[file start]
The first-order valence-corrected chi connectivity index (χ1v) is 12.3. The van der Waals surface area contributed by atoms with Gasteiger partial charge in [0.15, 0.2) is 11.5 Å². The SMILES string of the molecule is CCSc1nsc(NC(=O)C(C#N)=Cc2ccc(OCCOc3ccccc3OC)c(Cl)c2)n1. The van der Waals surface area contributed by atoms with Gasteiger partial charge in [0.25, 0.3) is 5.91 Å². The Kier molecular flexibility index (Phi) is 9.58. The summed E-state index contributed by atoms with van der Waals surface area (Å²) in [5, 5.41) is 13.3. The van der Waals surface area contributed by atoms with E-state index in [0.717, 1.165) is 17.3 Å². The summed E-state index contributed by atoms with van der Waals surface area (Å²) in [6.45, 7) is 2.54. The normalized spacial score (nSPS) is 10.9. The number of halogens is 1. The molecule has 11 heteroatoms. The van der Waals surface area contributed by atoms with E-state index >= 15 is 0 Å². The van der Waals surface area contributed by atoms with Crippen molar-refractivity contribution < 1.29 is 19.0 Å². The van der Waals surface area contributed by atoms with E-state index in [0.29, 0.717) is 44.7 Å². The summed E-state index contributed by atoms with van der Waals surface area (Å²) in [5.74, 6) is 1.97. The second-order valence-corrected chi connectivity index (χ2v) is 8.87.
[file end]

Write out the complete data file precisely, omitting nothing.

The first-order valence-corrected chi connectivity index (χ1v) is 12.3. The van der Waals surface area contributed by atoms with Gasteiger partial charge in [0.15, 0.2) is 11.5 Å². The SMILES string of the molecule is CCSc1nsc(NC(=O)C(C#N)=Cc2ccc(OCCOc3ccccc3OC)c(Cl)c2)n1. The van der Waals surface area contributed by atoms with Gasteiger partial charge in [0.25, 0.3) is 5.91 Å². The Kier molecular flexibility index (Phi) is 9.58. The summed E-state index contributed by atoms with van der Waals surface area (Å²) in [5, 5.41) is 13.3. The van der Waals surface area contributed by atoms with E-state index in [0.717, 1.165) is 17.3 Å². The summed E-state index contributed by atoms with van der Waals surface area (Å²) in [6.45, 7) is 2.54. The normalized spacial score (nSPS) is 10.9. The number of halogens is 1. The molecule has 11 heteroatoms. The van der Waals surface area contributed by atoms with E-state index >= 15 is 0 Å². The van der Waals surface area contributed by atoms with Crippen molar-refractivity contribution < 1.29 is 19.0 Å². The van der Waals surface area contributed by atoms with E-state index in [0.29, 0.717) is 44.7 Å². The summed E-state index contributed by atoms with van der Waals surface area (Å²) in [5.74, 6) is 1.97. The second-order valence-corrected chi connectivity index (χ2v) is 8.87.